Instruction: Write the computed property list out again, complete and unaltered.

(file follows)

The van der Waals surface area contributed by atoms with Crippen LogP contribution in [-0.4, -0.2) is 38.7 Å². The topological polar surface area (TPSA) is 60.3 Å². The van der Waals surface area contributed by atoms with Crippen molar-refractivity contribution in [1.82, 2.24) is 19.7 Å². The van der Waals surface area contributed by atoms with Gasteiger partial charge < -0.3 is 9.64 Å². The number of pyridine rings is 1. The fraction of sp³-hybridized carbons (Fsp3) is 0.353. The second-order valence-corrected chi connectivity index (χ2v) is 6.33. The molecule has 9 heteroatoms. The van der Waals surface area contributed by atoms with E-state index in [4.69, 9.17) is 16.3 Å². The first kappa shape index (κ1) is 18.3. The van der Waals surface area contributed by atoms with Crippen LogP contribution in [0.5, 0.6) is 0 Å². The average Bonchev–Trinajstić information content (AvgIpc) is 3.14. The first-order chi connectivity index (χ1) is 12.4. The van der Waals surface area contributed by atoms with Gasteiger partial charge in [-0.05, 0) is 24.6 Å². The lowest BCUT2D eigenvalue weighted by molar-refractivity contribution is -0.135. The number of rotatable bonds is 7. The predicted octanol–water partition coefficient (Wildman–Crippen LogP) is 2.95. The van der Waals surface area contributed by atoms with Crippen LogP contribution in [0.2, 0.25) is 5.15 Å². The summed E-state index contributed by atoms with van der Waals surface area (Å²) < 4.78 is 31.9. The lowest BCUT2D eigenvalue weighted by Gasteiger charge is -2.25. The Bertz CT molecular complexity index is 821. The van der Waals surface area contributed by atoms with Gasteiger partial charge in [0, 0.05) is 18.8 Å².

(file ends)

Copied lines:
The van der Waals surface area contributed by atoms with Crippen LogP contribution in [-0.4, -0.2) is 38.7 Å². The topological polar surface area (TPSA) is 60.3 Å². The van der Waals surface area contributed by atoms with Crippen molar-refractivity contribution in [1.82, 2.24) is 19.7 Å². The van der Waals surface area contributed by atoms with Gasteiger partial charge < -0.3 is 9.64 Å². The number of pyridine rings is 1. The fraction of sp³-hybridized carbons (Fsp3) is 0.353. The second-order valence-corrected chi connectivity index (χ2v) is 6.33. The molecule has 9 heteroatoms. The van der Waals surface area contributed by atoms with E-state index in [4.69, 9.17) is 16.3 Å². The first kappa shape index (κ1) is 18.3. The van der Waals surface area contributed by atoms with Crippen LogP contribution in [0.5, 0.6) is 0 Å². The average Bonchev–Trinajstić information content (AvgIpc) is 3.14. The first-order chi connectivity index (χ1) is 12.4. The van der Waals surface area contributed by atoms with Gasteiger partial charge in [-0.05, 0) is 24.6 Å². The lowest BCUT2D eigenvalue weighted by molar-refractivity contribution is -0.135. The number of rotatable bonds is 7. The predicted octanol–water partition coefficient (Wildman–Crippen LogP) is 2.95. The van der Waals surface area contributed by atoms with Crippen LogP contribution in [0.2, 0.25) is 5.15 Å². The summed E-state index contributed by atoms with van der Waals surface area (Å²) < 4.78 is 31.9. The lowest BCUT2D eigenvalue weighted by Gasteiger charge is -2.25. The Bertz CT molecular complexity index is 821. The van der Waals surface area contributed by atoms with Gasteiger partial charge in [0, 0.05) is 18.8 Å².